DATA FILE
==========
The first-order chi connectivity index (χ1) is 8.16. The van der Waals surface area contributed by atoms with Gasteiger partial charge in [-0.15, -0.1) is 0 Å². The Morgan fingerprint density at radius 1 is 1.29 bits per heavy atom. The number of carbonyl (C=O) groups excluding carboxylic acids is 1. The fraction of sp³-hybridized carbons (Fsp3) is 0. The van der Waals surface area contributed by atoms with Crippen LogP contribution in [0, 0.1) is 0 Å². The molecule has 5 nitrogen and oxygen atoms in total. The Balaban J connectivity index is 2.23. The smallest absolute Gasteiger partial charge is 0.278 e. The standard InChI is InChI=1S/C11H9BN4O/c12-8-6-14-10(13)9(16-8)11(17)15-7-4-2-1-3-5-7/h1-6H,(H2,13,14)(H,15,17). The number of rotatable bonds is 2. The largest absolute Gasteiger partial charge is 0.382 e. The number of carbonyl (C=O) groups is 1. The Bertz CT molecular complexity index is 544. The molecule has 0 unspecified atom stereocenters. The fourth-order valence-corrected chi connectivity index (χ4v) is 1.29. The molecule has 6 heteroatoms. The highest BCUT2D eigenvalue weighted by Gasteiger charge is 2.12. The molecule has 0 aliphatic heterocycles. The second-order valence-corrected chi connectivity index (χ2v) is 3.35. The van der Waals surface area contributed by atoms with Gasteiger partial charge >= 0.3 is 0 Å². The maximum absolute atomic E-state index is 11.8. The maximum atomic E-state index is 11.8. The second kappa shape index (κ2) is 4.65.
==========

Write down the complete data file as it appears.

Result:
The first-order chi connectivity index (χ1) is 8.16. The van der Waals surface area contributed by atoms with Gasteiger partial charge in [-0.15, -0.1) is 0 Å². The Morgan fingerprint density at radius 1 is 1.29 bits per heavy atom. The number of carbonyl (C=O) groups excluding carboxylic acids is 1. The fraction of sp³-hybridized carbons (Fsp3) is 0. The van der Waals surface area contributed by atoms with Crippen LogP contribution in [0, 0.1) is 0 Å². The molecule has 5 nitrogen and oxygen atoms in total. The Balaban J connectivity index is 2.23. The smallest absolute Gasteiger partial charge is 0.278 e. The standard InChI is InChI=1S/C11H9BN4O/c12-8-6-14-10(13)9(16-8)11(17)15-7-4-2-1-3-5-7/h1-6H,(H2,13,14)(H,15,17). The number of rotatable bonds is 2. The largest absolute Gasteiger partial charge is 0.382 e. The number of carbonyl (C=O) groups is 1. The Bertz CT molecular complexity index is 544. The molecule has 0 unspecified atom stereocenters. The fourth-order valence-corrected chi connectivity index (χ4v) is 1.29. The molecule has 6 heteroatoms. The highest BCUT2D eigenvalue weighted by Gasteiger charge is 2.12. The molecule has 0 aliphatic heterocycles. The second-order valence-corrected chi connectivity index (χ2v) is 3.35. The van der Waals surface area contributed by atoms with Gasteiger partial charge >= 0.3 is 0 Å². The maximum absolute atomic E-state index is 11.8. The maximum atomic E-state index is 11.8. The second kappa shape index (κ2) is 4.65.